Thursday 17 Apr
 
 

Dustin Prinz - Eleven

Few musicians take the time to master their instrument in the way that Oklahoma City singer-songwriter Dustin Prinz has; he’s a guitar virtuoso in every sense of the word, and Eleven gives him the chance to show just how far he can push that skill.
04/15/2014 | Comments 0

Horse Thief – Fear in Bliss

Listening to Horse Thief’s previous release — the haphazardly melodramatic Grow Deep, Grow Wild — felt like a chore. Whatever potential the Oklahoma City folk-pop act demonstrated on the EP was obscured behind a formulaic, contrived and ultimately hollow cloud. But it at least offered a glimmer of promise for a band consisting of, frankly, five pretty talented dudes. Critics saw it; the band’s management saw it; its current label, Bella Union, saw it; and its increasingly fervid fan base saw it.
04/08/2014 | Comments 0

Colourmusic — May You Marry Rich

There’s always a sense of danger when debuting songs in a live setting and playing them well. Without having heard the studio versions, expectations are set according to the live incarnations. But capturing the breadth of free-flowing atmosphere and sheer volume on a disc, vinyl or digital file isn’t the easiest thing to do, especially for a band as vociferous as Colourmusic.
04/01/2014 | Comments 0

Em and the MotherSuperiors — Churches into Theaters

As titles go, Churches into Theaters is an apt descriptor for the debut album from Oklahoma City rockers Em and the MotherSuperiors. It’s a reverential record, one that shares the gospel of classic rock, blues and soul but embraces the need to refashion it for modern times, channeling The Dead Weather, Grace Potter and Cage the Elephant along the way.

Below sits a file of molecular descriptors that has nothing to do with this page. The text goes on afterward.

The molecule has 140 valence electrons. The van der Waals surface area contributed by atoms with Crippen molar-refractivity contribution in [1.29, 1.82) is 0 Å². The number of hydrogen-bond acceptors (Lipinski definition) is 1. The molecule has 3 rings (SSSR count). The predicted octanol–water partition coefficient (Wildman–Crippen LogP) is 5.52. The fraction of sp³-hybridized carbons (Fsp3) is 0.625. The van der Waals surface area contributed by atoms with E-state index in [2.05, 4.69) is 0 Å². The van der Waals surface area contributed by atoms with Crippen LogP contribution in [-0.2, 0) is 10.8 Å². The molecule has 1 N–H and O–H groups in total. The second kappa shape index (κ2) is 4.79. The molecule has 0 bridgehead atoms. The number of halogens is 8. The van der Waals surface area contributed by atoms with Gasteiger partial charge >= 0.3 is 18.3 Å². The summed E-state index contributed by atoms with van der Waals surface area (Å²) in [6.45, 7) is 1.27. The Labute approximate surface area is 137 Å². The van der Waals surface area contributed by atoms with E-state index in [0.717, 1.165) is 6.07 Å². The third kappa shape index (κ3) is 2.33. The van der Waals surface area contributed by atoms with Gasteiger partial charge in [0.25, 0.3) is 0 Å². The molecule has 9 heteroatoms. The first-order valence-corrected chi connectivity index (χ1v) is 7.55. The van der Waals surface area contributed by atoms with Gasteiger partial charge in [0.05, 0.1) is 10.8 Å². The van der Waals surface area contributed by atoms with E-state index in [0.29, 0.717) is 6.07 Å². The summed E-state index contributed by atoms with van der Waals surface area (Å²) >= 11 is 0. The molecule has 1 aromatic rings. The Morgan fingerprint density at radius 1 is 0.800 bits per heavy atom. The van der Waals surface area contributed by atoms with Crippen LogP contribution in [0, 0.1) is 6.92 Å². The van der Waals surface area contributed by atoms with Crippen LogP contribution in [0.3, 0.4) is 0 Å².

03/25/2014 | Comments 0

Rachel Brashear — Revolution

Rachel Brashear’s second EP, Revolution, starts with a kick to the shins.
03/18/2014 | Comments 0
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Injured police officer finds musical healing


Joanna Rus June 26th, 2008

A former Oklahoma City police officer and Army Reservist turned tragic circumstances into a profession.

Piano-Cop-SC

Sgt. Justin Echols joined the Army Reserve in 1998 and the Oklahoma City Police Department in 2001, and was serving as an undercover narcotics officer when the 95th Infantry Division was activated in 2003.

But everything changed one dewy morning that year.

Before Echols could be deployed to Iraq, he was in a horrific head-on car collision that permanently disrupted four disks in his back. Injured, dejected and unable to serve overseas with his fellow soldiers, he turned to musical healing.

"I was really in a state of depression after the car accident, and something inside me just decided to sit down and plink on the piano once every three or four months," Echols, 29, said. "I found the music very soothing."

PRACTICING ROUTINE
When Echols stepped up his practicing in 2006, he began playing up to six hours a day. It wasn't long before cramped fingers and sore forearms became a staple in his everyday routine.

Echols started taking lessons from Oklahoma City University's School of Music instructors and often performs publicly. After headlining several music events around the state in 2006, he contacted the general manager of the Skirvin Hilton Hotel in downtown OKC just as recently renovated hotel prepped to debut its Red Piano Lounge.

The pianist was hired on the spot, and immediately started a practice and performance routine that began at 5 a.m. before work and resumed at 4 p.m. after. Echols said his schedule included double piano jobs at the Skirvin and Boulevard Steakhouse each night.

The musician now has repertoire of 50 to 60 memorized pieces and a standing 5 p.m. Monday gig at the Skirvin's Red Piano. He hopes to record and release his first CD this summer. —Joanna Rus

 

 
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